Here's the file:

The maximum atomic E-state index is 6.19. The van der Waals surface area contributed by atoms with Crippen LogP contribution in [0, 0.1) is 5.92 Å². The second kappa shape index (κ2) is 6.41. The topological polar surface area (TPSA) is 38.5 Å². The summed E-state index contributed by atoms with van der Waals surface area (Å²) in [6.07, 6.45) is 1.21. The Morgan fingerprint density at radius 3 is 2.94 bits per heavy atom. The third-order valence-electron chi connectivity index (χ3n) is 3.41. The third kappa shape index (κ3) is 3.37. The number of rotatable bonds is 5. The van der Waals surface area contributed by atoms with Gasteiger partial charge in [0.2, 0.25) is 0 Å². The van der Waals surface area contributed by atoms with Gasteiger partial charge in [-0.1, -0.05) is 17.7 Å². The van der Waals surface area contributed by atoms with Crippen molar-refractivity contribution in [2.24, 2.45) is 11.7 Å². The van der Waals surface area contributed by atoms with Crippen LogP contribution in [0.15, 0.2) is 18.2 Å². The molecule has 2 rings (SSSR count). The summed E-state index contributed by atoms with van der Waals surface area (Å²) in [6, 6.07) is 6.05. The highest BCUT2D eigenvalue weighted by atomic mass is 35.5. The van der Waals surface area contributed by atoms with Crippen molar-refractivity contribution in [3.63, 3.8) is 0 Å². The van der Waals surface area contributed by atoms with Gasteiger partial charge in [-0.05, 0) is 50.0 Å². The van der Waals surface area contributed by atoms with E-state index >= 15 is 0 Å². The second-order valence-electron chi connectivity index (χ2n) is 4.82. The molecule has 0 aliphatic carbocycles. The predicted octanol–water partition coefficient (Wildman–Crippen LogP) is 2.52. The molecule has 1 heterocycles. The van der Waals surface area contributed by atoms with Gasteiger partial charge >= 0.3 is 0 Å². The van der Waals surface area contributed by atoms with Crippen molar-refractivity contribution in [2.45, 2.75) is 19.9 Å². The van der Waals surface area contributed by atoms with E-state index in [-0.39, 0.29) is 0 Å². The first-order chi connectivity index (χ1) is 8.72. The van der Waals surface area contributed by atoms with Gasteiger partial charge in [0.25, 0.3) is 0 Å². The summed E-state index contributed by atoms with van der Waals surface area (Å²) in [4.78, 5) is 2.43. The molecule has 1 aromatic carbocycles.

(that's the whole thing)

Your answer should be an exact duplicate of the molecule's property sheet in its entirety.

The maximum atomic E-state index is 6.19. The van der Waals surface area contributed by atoms with Crippen LogP contribution in [0, 0.1) is 5.92 Å². The second kappa shape index (κ2) is 6.41. The topological polar surface area (TPSA) is 38.5 Å². The summed E-state index contributed by atoms with van der Waals surface area (Å²) in [6.07, 6.45) is 1.21. The Morgan fingerprint density at radius 3 is 2.94 bits per heavy atom. The third-order valence-electron chi connectivity index (χ3n) is 3.41. The third kappa shape index (κ3) is 3.37. The number of rotatable bonds is 5. The van der Waals surface area contributed by atoms with Gasteiger partial charge in [0.2, 0.25) is 0 Å². The van der Waals surface area contributed by atoms with Gasteiger partial charge in [-0.1, -0.05) is 17.7 Å². The van der Waals surface area contributed by atoms with Crippen molar-refractivity contribution in [2.24, 2.45) is 11.7 Å². The van der Waals surface area contributed by atoms with Crippen LogP contribution in [0.15, 0.2) is 18.2 Å². The molecule has 2 rings (SSSR count). The summed E-state index contributed by atoms with van der Waals surface area (Å²) in [6, 6.07) is 6.05. The highest BCUT2D eigenvalue weighted by atomic mass is 35.5. The van der Waals surface area contributed by atoms with Crippen molar-refractivity contribution in [3.63, 3.8) is 0 Å². The van der Waals surface area contributed by atoms with Gasteiger partial charge in [-0.05, 0) is 50.0 Å². The van der Waals surface area contributed by atoms with E-state index >= 15 is 0 Å². The second-order valence-electron chi connectivity index (χ2n) is 4.82. The molecule has 0 aliphatic carbocycles. The predicted octanol–water partition coefficient (Wildman–Crippen LogP) is 2.52. The molecule has 1 heterocycles. The van der Waals surface area contributed by atoms with Gasteiger partial charge >= 0.3 is 0 Å². The van der Waals surface area contributed by atoms with Crippen molar-refractivity contribution in [2.45, 2.75) is 19.9 Å². The van der Waals surface area contributed by atoms with E-state index in [-0.39, 0.29) is 0 Å². The first-order chi connectivity index (χ1) is 8.72. The van der Waals surface area contributed by atoms with Gasteiger partial charge in [0.25, 0.3) is 0 Å². The summed E-state index contributed by atoms with van der Waals surface area (Å²) in [4.78, 5) is 2.43. The molecule has 1 aromatic carbocycles.